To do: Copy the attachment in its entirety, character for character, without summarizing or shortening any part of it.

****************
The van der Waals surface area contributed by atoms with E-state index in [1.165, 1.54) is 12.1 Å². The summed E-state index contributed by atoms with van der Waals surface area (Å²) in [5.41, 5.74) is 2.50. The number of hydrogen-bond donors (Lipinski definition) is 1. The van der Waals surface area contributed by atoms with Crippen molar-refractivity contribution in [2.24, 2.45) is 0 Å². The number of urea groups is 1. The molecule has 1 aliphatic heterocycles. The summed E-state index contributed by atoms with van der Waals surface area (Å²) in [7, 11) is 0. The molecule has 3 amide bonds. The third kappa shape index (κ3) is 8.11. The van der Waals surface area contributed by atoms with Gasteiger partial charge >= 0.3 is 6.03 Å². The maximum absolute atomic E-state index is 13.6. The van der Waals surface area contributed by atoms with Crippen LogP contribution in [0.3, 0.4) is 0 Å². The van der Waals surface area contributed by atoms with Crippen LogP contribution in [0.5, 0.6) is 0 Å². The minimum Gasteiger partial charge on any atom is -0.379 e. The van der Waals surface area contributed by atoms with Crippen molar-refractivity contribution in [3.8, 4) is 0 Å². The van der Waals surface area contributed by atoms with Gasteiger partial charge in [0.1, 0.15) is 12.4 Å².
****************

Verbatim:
The van der Waals surface area contributed by atoms with E-state index in [1.165, 1.54) is 12.1 Å². The summed E-state index contributed by atoms with van der Waals surface area (Å²) in [5.41, 5.74) is 2.50. The number of hydrogen-bond donors (Lipinski definition) is 1. The van der Waals surface area contributed by atoms with Crippen molar-refractivity contribution in [2.24, 2.45) is 0 Å². The number of urea groups is 1. The molecule has 1 aliphatic heterocycles. The summed E-state index contributed by atoms with van der Waals surface area (Å²) in [7, 11) is 0. The molecule has 3 amide bonds. The third kappa shape index (κ3) is 8.11. The van der Waals surface area contributed by atoms with Gasteiger partial charge >= 0.3 is 6.03 Å². The maximum absolute atomic E-state index is 13.6. The van der Waals surface area contributed by atoms with Crippen LogP contribution in [0.3, 0.4) is 0 Å². The van der Waals surface area contributed by atoms with Crippen LogP contribution in [0.5, 0.6) is 0 Å². The minimum Gasteiger partial charge on any atom is -0.379 e. The van der Waals surface area contributed by atoms with Crippen molar-refractivity contribution in [3.8, 4) is 0 Å². The van der Waals surface area contributed by atoms with Gasteiger partial charge in [0.1, 0.15) is 12.4 Å².